In "Autumn Leaves" (in Gm) or in "I Hear A Rhapsody" (in Eb) we are actually thrown back and forth between the relative Major and the relative Minor keys. When in the Minor section(s) of the tune, as brief as they may be, we should play a m6 chord on the i chord.


In "These Foolish Things" (in Eb) the bridge modulates to a Minor key (Gm) but that time it is not the relative minor, but the Mediant. There again, even if it is built on the iii chord in Eb, we are unequivocally in the key of Gm, and therefore a Gm7 would not be appropriate. Interestingly enough, the next section of the bridge modulates then to the relative Major of Gm which is Bb. Finally, we manage to go back to the original key of Eb for the last A section.

A modulation to the Mediant also happens in "My One And Only Love".

A tune can start in a Minor key and eventually end with a Major Tonic chord--either at the very end of the tune, or just at the end of a section. It is what the French call the "Tierce de Picardie" or "Picardy Third".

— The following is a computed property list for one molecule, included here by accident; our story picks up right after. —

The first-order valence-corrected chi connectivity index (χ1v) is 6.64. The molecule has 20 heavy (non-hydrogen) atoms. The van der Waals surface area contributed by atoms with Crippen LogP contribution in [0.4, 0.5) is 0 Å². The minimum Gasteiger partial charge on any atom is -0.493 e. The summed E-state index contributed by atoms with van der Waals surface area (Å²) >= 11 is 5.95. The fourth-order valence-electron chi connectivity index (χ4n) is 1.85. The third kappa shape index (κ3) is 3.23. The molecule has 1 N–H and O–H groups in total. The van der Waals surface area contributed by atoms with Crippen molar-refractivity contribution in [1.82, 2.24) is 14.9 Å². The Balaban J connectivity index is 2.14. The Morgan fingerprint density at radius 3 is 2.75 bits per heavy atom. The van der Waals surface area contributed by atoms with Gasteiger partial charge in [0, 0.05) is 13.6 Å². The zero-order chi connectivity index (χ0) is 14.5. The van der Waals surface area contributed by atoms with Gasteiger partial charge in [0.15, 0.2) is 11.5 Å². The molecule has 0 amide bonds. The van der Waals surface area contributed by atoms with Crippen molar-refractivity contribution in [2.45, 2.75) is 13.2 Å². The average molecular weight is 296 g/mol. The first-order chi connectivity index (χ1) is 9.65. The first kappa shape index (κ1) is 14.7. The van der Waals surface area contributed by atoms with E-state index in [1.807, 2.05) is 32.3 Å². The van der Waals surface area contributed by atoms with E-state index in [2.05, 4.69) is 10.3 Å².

In the Jazz literature the device is found in:

"You And The Night and The Music"
"Alone Together"
"Round Midnight"
"Close Your Eyes"

In Pop Music, we have:

"Killing Me Softly With His Song"
"Michelle" (by The Beatles)


The Minor Major Seventh Chord (mMaj7)

Some compositions do call for a mMaj7 in the place of the tonic. There are not very many though, and the chord will always be used to convey a particular feeling.

For instance, let's take a look at the tune "Solar" by Miles Davis. There is a B natural note in the first measure of the melody. We certainly could play a Cm6 there, but the mMaj7 will add that special effect, contributing effectively to the unusual mood of the piece. In the original version of 1954, both Miles and Horace Silver (on the piano) make sure they hit the M7 of the chord a few times.